by Michael Carson
At one point during my deployment to Iraq, I asked an odd question. A soldier had been shot in the head. I was trying to get him back to the base hospital. I liked the soldier who had been shot. I did not want him to be shot. But shot he was and this is what I whispered to myself, under my breath, with gritted teeth:
“Are you happy?”
I could not sleep that night. The full extent of my complicity in this absurd war kept me awake. I finally gathered what was wrong and what was wrong was me. I saw clearly that I had done and had participated and no matter how earnest my contrition about the horribleness of it all, now that my friend and soldier had been shot, I would be a liar, because what had happened was not in the least ironic. I had expected it.
But, in my defense, all Americans expected it.
Paul Fussell’s literary history The Great War and Modern Memory seems to be undergoing a renaissance of sorts lately. In it, Fussell more or less argues that the war made European culture ironic because it was an ironic war. Nothing turned out as expected. As there has been no shortage of jaded war literature since the war, this sounds good. It makes sense from a literary perspective. Problem is, from a historical perspective, this is not in the least true. A quick glance anything other than Owen’s poetry and Graves’ angry fusillade against British culture (written ten years after the war and which he later expressed regret for) will tell you that the decades leading to the Second World War will show anyone that the people of America, Britain, France, Germany, and the Soviet Union were not especially ironic or anymore ironic after the war then they were before. This was the age of freewheeling capitalism, of communism, of fascism, of religious revivalism and soldier worship. If anything, The First World War ushered in an age of earnestness (Read Jay Winter’s Sites of Memory, Sites of Mourning for a historian’s take on the question) that made hash of a vibrant pre-war culture.
Some British war literature did build on a rich satirical tradition but anyone who has read Dickens and Thackeray can tell you that World War One did not invent literary irony. This irony helped them endure the war longer than most belligerent nations, to look away and laugh as it sucked away their entire population and destroyed their economy, but it did not emerge in this awfulness. The Wipers Times, a satirical trench newspaper – forbearer perhaps of sites like the Duffelblog – is a great example of this, and nothing in that famous satirical paper does not build off the foundation of irony established well before the war. France and Germany had very few war ironists during the war. All Quiet came well after the war, ten years in fact, when everyone decided to play at irony as a last ditch effort against the main legacy of the war: seething anger, delusional stab-in-the-back romance and despair.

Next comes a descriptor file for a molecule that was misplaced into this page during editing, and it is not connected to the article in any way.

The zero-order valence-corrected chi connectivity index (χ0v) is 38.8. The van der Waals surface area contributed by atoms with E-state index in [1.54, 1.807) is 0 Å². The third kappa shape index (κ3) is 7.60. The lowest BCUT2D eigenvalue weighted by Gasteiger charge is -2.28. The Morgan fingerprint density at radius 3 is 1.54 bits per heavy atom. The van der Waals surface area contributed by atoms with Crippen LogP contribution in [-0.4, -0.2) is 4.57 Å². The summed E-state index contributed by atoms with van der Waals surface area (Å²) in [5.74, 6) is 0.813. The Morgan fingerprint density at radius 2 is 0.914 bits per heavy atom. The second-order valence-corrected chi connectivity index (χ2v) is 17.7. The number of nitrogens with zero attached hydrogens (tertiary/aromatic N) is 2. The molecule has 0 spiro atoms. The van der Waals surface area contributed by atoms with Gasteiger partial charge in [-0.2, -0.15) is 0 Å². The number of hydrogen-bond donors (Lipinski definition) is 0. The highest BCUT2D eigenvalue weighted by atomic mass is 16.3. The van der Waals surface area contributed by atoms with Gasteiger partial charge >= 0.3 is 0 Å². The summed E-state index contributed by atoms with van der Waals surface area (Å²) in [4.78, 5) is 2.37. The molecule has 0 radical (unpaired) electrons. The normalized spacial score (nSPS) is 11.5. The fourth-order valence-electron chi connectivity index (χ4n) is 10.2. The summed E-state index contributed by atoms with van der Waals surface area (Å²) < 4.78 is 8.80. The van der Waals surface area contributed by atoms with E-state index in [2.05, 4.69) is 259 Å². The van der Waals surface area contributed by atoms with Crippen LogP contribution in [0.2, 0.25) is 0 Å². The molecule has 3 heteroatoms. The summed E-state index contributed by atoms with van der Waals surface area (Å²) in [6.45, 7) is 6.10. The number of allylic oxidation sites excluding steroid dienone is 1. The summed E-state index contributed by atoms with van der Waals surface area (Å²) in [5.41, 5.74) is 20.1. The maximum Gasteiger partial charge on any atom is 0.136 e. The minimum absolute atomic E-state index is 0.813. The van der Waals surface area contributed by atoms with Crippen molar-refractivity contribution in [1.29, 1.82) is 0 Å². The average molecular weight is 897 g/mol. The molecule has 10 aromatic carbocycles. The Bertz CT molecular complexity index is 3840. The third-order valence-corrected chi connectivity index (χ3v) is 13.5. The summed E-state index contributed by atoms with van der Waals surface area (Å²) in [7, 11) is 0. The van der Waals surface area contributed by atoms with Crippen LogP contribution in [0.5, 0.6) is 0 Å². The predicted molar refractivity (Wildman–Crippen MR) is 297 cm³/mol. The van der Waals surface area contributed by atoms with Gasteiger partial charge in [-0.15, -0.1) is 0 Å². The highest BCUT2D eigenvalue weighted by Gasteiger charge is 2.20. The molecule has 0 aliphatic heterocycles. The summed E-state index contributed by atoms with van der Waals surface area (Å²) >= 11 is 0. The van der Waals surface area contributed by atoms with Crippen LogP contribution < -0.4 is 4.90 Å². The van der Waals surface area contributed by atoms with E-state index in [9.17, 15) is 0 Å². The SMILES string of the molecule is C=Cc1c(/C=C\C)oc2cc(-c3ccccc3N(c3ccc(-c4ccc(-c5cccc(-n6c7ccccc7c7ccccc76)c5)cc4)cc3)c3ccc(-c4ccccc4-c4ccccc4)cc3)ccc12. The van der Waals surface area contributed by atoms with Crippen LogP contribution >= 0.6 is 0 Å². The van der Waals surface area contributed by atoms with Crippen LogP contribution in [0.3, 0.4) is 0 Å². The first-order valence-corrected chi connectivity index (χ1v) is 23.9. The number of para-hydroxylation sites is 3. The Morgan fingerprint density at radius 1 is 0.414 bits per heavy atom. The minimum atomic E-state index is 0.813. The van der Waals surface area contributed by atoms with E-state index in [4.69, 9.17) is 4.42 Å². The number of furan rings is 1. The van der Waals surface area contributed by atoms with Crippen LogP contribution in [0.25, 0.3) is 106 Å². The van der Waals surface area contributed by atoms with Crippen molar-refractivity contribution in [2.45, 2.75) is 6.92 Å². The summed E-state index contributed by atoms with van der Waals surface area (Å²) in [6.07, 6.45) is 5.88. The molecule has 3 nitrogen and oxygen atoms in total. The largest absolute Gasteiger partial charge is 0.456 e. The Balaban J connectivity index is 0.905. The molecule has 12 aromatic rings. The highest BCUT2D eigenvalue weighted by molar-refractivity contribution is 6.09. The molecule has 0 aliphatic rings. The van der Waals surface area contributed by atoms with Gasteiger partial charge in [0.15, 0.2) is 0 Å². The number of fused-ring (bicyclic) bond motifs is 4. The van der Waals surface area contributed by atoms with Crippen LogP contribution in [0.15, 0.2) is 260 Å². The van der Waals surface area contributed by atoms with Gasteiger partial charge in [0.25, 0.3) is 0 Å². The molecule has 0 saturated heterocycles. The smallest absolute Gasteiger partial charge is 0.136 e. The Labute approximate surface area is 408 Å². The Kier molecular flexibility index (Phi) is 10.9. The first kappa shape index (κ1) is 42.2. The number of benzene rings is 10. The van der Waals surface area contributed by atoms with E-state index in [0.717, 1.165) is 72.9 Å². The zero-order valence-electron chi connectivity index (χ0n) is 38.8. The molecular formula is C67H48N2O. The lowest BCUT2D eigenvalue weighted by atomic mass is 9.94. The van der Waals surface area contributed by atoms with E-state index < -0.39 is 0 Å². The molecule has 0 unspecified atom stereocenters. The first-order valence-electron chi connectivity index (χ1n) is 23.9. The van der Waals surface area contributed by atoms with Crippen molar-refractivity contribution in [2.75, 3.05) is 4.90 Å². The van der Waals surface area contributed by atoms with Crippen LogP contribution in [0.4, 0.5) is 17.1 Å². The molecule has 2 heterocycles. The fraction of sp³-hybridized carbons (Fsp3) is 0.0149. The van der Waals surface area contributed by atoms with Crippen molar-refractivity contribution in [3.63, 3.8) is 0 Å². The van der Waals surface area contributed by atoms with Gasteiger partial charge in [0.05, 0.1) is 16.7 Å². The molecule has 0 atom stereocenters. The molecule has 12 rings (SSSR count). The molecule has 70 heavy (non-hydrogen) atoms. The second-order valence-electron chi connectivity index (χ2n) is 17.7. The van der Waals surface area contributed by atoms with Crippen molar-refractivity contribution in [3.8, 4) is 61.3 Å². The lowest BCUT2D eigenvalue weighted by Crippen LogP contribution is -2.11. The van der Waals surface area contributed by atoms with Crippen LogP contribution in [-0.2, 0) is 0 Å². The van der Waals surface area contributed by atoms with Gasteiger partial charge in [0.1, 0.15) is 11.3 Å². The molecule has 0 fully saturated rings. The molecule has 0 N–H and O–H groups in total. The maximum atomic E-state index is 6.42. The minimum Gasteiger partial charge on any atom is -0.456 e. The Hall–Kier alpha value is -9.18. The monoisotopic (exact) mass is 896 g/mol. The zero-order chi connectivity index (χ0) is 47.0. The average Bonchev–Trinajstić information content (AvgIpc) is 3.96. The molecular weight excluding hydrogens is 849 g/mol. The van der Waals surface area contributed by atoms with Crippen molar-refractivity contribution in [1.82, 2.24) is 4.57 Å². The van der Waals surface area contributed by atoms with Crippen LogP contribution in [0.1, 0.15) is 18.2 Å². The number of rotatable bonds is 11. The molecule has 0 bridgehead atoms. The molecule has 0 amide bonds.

Fussell’s observations are correct and insightful insofar as they focus on the war poets – the Owens and Rosenbergs – who, ironically, did not survive their war. I think this renaissance of Fussell’s work has much to do with not only the First World War’s hundredth anniversary but with the volunteer nature of the wars in Iraq and Afghanistan. We soldiers and Americans in general – so this version of events goes – are suddenly like Owen because we did not get what we expected. We went in as starry-eyed idealists after the towers fell and became hardened ironists through the brutality of a war we had no way of knowing could be bad. This movement from innocence to hardened wisdom makes for a great story, a sense of growth, of progress. Sentimentalists love a specious sense of closure, and this movement provides us this.
Yet it is not true.
Unless we were born in a cave (no, I take that back, even if one lived in a cave), everyone knows that when you go to war you kill people and are killed. You can’t possibly plead ignorance as a boy born on an Arkansas farm might in 1917 (and even this I find doubtful). Wars are about killing. And every war has people die and be killed. This is their appeal. It is an end to civility, a giving up on the norms of reason and accountability. Only a literal moron would think otherwise. For accounts of such morons, see Ambrose Bierce’s brilliant “Chickamauga,” narrated by a mute and dumb boy, or the psychopathic Ronald Weary of Kurt Vonnegut’s Slaughterhouse Five. Very few deaf and dumb mute people fought in Iraq in Afghanistan and very few deaf and dumb mutes voted for the war. There were admittedly a couple Ronald Wearys running about the halls of Congress and the Army and Marines but they were in no way the majority. So what gives? How is everyone so surprised when war turns out to be horrible and boring and as stupid as we thought it would?